Initiation not induction?

Des Kelly recollects his first shift in a
care home

you remember your first shift in a residential care setting?” This was a
question asked of me by Vic Citarella following a recent Residential Forum
meeting. And my reply: “I sure can!”

write a blog about it”, he said. 

my first shift was close to 46 years ago I was surprised at just how strong the
memories still are – it seems like no time at all! I expect this is because the
event had a significant effect on me as it proved to be formative. So formative
that the whole of my working life of 45+ years has been connected with
residential care services in one way or another.

had never been in a care home, not even as a visitor, when I was appointed as a
care worker in a local authority home for older people in the early 1970s. I’m
guessing that the average age of the residents was then probably a little over
70. There were certainly a lot of residents in their 60s and 70s, and few in
their 80s. Several had lived in institutions of one sort or another most of
their lives. The level of physical frailty was much less than that regarded as
usual in care homes these days. In fact, I don’t think the resident population
of care homes from the 1970s would be in any way recognisable seen with today’s

first shift was in the evening. I was one of two care workers for 36 residents.
I’d call the experience initiation rather than induction. A test. A test of
resourcefulness and resilience because I was on my own providing personal care
and support from a very early stage. I don’t remember there being much in the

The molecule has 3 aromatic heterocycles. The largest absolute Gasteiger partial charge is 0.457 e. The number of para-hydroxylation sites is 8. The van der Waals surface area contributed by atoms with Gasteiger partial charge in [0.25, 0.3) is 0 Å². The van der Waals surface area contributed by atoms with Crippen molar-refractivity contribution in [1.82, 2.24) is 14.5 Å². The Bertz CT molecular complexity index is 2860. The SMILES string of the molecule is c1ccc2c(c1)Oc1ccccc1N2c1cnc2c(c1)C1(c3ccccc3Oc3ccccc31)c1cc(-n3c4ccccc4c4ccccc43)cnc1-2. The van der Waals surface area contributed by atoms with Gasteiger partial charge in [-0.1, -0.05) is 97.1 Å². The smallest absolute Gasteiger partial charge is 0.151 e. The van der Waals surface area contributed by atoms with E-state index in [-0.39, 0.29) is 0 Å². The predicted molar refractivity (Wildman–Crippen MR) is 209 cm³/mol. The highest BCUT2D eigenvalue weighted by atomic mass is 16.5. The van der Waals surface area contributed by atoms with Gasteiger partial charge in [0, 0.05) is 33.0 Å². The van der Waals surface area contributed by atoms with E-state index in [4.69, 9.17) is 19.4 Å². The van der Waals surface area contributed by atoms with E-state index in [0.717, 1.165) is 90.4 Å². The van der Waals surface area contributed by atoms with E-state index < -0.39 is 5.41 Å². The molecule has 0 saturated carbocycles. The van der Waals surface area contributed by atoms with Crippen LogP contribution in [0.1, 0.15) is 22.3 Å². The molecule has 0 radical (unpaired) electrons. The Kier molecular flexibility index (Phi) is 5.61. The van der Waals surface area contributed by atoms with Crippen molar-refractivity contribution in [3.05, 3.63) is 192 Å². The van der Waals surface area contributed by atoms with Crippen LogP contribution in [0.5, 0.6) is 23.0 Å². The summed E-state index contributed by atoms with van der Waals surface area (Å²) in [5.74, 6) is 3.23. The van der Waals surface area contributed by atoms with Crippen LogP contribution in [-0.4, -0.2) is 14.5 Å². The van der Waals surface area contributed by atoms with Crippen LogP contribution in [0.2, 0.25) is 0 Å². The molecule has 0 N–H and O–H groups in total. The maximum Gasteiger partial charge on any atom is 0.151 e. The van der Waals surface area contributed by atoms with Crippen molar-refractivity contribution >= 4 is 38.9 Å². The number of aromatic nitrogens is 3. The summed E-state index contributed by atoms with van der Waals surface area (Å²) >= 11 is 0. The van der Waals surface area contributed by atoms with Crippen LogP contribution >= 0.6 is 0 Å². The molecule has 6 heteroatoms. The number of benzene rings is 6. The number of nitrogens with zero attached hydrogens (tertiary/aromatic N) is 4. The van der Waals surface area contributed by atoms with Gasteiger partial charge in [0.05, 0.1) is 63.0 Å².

way of explanation about the way things were done or how. Or even much
explanation about the residents and their lives. Certainly nothing was given to
me in writing. My memory is of being told of the routine by another care

residents were in shared rooms – some with as many as 6 beds, arranged like
dormitories. Privacy therefore was a challenge, partly because of the
environment, and dignity and respect were therefore undermined. Staffing
quotients most likely compromised efforts to treat people as individuals
despite the level of independence amongst many of the people who lived at the
home. There is no doubt in my mind that the routine was regimented with limited
choice and control.

Home Life

don’t imagine that my experience would be different to anyone else working in a
residential care setting in the early 1970s. In fact, I’d go as far as to
suggest that the provision of care didn’t really change in any meaningful way
until the publication of ‘Home Life’ in May 1984.

back to that first shift made me think about what we can do as individuals when
we are starting a new caring position and don’t have knowledge or experience to
guide us. You can’t really expect to know, so you should be encouraged to ask
lots of questions. We should expect to have an induction with information about
residents and their support needs. It should be in a written form to reinforce
what you are shown and told. If you don’t receive this information before your
first shift it is important to ask for it. There may be other training
resources it would be helpful to have bought to your attention including
reading material and training videos. Look for learning materials on the Skills
for Care or Social Care Institute for Excellence (SCIE) websites. The Relatives
and Residents Association have produced ‘Keys to Care’ as guidance about best
practice. I can guarantee that your experience of your first shift will be
greatly enhanced by preparation and by having access to these good practice
resources as part of a well-planned induction. I now know that I would have

The Residential Forum would be
pleased to hear all your stories about FIRST SHIFTS in care homes – adults and
children across the UK and wider – and will post them as part of our mission to
show how residential care should be a POSITIVE CHOICE.

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